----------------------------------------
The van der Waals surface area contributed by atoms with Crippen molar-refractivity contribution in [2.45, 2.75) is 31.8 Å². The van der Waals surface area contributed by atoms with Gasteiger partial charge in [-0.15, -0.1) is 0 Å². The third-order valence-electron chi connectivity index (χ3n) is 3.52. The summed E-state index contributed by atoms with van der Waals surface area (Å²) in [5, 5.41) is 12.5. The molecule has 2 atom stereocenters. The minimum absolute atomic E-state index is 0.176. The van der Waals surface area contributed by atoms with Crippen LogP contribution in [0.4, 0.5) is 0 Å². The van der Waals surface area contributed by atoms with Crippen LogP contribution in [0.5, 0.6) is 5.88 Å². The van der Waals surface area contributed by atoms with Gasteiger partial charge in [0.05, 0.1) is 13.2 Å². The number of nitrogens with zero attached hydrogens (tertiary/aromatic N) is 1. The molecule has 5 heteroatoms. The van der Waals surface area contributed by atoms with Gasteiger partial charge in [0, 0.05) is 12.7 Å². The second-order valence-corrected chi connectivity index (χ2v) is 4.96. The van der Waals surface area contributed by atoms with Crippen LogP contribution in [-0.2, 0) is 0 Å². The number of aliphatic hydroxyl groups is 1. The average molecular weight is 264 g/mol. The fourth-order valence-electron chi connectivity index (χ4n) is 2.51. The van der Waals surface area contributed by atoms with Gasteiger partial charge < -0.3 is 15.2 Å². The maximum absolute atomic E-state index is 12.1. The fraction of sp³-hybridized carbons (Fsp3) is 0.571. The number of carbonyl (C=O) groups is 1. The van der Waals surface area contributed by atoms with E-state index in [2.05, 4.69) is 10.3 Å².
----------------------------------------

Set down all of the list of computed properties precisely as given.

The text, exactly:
The van der Waals surface area contributed by atoms with Crippen molar-refractivity contribution in [2.45, 2.75) is 31.8 Å². The van der Waals surface area contributed by atoms with Gasteiger partial charge in [-0.15, -0.1) is 0 Å². The third-order valence-electron chi connectivity index (χ3n) is 3.52. The summed E-state index contributed by atoms with van der Waals surface area (Å²) in [5, 5.41) is 12.5. The molecule has 2 atom stereocenters. The minimum absolute atomic E-state index is 0.176. The van der Waals surface area contributed by atoms with Crippen LogP contribution in [0.4, 0.5) is 0 Å². The van der Waals surface area contributed by atoms with Crippen LogP contribution in [0.5, 0.6) is 5.88 Å². The van der Waals surface area contributed by atoms with Gasteiger partial charge in [0.05, 0.1) is 13.2 Å². The number of nitrogens with zero attached hydrogens (tertiary/aromatic N) is 1. The molecule has 5 heteroatoms. The van der Waals surface area contributed by atoms with Gasteiger partial charge in [0, 0.05) is 12.7 Å². The second-order valence-corrected chi connectivity index (χ2v) is 4.96. The van der Waals surface area contributed by atoms with Crippen LogP contribution in [-0.2, 0) is 0 Å². The number of aliphatic hydroxyl groups is 1. The average molecular weight is 264 g/mol. The fourth-order valence-electron chi connectivity index (χ4n) is 2.51. The van der Waals surface area contributed by atoms with Gasteiger partial charge < -0.3 is 15.2 Å². The maximum absolute atomic E-state index is 12.1. The fraction of sp³-hybridized carbons (Fsp3) is 0.571. The number of carbonyl (C=O) groups is 1. The van der Waals surface area contributed by atoms with E-state index in [2.05, 4.69) is 10.3 Å².